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Aging Well

More Proof Protein Is Good as We Age

On March 5th 2014, I posted an item on ThirdAge.com that dealt with the misleading title of a press release that went viral: “Meat and cheese may be as bad as smoking”. The study the release referred to actually showed that for people over 65, animal protein is protective. Now a Japanese study published in the March 2014 Journal of the American Geriatrics Society confirms that a diet high in protein, particularly animal protein, may help elderly individuals function at higher levels physically, psychologically, and socially.

A release from the publisher notes that due to increasing life expectancies in many countries, increasing numbers of elderly people are living with functional decline in cognitive ability and activities of daily living. Functional decline can have profound effects on health and the economy.

The research suggests that aging may reduce the body's ability to absorb or process proteins, which could mean that protein requirements increase with age. Megumi Tsubota-Utsugi, PhD, MPH, RD, of the National Institute of Health and Nutrition in Japan, and her colleagues in Tohoku University and Teikyo University, Japan, wondered whether protein intake might affect the functional capabilities of the elderly. They designed a study to investigate the relationship between protein intake and future decline in higher-level functional capacity in older community-dwelling adults in the Japanese general population. Their analysis included 1,007 individuals with an average age of 67.4 years who completed food questionnaires at the start of the study and seven years later. Participants were divided into quartiles according to intake levels of total, animal, and plant protein. Tests of higher-level functional capacity included social and intellectual aspects as well as measures related to activities of daily living.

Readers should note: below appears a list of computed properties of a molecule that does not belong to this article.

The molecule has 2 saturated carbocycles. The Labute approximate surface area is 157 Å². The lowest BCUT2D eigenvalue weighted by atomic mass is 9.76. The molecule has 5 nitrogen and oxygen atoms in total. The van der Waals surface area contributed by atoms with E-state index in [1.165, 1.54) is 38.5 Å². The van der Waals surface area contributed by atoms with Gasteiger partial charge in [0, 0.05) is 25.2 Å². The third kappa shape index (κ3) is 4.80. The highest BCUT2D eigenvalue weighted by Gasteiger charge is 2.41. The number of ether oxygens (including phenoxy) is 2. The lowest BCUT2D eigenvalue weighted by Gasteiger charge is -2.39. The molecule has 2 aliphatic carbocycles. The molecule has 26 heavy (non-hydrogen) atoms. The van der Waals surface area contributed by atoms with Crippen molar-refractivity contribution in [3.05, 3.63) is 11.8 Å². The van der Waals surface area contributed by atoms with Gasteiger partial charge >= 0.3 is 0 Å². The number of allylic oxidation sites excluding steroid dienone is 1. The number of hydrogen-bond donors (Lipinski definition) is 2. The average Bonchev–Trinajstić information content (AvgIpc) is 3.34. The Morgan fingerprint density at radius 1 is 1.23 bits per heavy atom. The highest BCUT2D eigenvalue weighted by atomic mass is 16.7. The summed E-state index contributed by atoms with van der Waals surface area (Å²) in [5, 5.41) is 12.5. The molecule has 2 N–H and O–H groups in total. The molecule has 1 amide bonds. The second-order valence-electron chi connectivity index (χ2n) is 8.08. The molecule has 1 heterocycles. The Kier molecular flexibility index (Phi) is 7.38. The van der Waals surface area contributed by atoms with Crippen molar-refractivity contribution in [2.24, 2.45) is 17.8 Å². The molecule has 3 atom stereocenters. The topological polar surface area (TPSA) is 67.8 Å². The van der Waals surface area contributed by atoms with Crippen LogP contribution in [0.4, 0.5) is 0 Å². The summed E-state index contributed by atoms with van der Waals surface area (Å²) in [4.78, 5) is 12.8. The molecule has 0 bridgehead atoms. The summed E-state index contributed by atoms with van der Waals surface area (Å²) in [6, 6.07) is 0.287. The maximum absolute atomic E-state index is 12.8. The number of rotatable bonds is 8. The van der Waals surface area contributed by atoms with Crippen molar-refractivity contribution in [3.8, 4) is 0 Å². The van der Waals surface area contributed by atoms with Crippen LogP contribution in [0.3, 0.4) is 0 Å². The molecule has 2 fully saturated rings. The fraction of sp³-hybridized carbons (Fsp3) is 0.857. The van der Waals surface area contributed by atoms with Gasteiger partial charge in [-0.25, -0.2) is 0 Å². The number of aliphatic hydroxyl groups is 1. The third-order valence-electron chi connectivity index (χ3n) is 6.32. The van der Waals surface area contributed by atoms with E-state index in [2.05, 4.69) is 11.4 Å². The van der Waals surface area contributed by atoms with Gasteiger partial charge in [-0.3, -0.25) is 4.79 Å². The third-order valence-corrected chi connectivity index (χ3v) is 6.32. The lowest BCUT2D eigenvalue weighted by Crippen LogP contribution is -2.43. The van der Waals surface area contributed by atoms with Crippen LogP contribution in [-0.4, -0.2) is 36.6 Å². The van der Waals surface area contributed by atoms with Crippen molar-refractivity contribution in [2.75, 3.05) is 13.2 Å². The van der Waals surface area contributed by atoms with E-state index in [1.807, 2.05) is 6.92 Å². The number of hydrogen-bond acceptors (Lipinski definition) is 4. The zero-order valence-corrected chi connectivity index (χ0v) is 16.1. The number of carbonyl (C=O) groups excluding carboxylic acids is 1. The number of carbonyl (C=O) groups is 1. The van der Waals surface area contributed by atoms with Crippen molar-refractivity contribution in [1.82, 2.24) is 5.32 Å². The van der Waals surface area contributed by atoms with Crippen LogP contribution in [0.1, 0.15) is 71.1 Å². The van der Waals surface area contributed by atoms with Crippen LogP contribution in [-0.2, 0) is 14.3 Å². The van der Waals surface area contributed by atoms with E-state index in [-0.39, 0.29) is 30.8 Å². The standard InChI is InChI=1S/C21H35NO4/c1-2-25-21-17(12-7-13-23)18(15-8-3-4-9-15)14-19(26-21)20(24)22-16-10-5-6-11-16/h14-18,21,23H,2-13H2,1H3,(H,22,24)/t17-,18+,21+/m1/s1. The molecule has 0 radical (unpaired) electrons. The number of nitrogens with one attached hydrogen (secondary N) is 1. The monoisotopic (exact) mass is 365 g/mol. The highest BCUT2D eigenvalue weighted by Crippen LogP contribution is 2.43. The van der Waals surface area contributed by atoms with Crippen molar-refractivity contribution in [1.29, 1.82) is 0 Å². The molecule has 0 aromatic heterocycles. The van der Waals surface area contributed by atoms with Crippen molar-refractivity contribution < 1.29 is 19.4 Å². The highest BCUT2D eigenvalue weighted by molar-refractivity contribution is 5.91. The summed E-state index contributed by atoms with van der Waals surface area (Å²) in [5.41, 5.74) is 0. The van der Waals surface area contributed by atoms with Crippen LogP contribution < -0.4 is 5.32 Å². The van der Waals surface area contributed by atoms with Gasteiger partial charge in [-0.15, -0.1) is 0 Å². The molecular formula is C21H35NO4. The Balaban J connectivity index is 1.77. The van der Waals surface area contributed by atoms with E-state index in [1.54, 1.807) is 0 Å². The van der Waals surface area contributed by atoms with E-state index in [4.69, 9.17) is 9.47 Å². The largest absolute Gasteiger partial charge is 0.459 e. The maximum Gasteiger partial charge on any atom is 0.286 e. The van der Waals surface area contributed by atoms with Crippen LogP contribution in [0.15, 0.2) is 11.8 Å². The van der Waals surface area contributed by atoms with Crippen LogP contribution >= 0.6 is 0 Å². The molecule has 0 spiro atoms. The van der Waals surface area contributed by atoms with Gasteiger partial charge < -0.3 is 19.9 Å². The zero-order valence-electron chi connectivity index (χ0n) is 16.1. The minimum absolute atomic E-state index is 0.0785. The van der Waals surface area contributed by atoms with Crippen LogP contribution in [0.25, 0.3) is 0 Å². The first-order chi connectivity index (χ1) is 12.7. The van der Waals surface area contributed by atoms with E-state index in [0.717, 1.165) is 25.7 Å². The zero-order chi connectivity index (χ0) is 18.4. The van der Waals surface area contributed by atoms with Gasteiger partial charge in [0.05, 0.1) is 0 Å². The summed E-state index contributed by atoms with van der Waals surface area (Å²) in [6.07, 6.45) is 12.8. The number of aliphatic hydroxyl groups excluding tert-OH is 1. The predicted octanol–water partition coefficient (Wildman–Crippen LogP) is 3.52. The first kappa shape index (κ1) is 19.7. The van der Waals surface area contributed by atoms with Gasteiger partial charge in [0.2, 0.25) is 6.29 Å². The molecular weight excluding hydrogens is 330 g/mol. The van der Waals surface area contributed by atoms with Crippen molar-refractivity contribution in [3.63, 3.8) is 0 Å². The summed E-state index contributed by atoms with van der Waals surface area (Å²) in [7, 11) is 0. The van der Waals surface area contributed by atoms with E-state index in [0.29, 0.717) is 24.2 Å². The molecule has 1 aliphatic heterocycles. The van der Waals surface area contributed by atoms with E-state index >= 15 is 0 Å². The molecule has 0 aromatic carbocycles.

Men in the highest quartile of animal protein intake had a 39 percent decreased odds of experiencing higher-level functional decline than those in the lowest quartile. These associations were not seen in women. No consistent association was observed between plant protein intake and future higher-level functional decline in either sex.

The release quotes Dr. Tsubota-Utsugi as saying, "Identifying nutritional factors that contribute to maintaining higher-level functional capacity is important for prevention of future deterioration of activities of daily living. Along with other modifiable health behaviors, keeping higher protein intake could contribute to maintain elderly functional capacity." 

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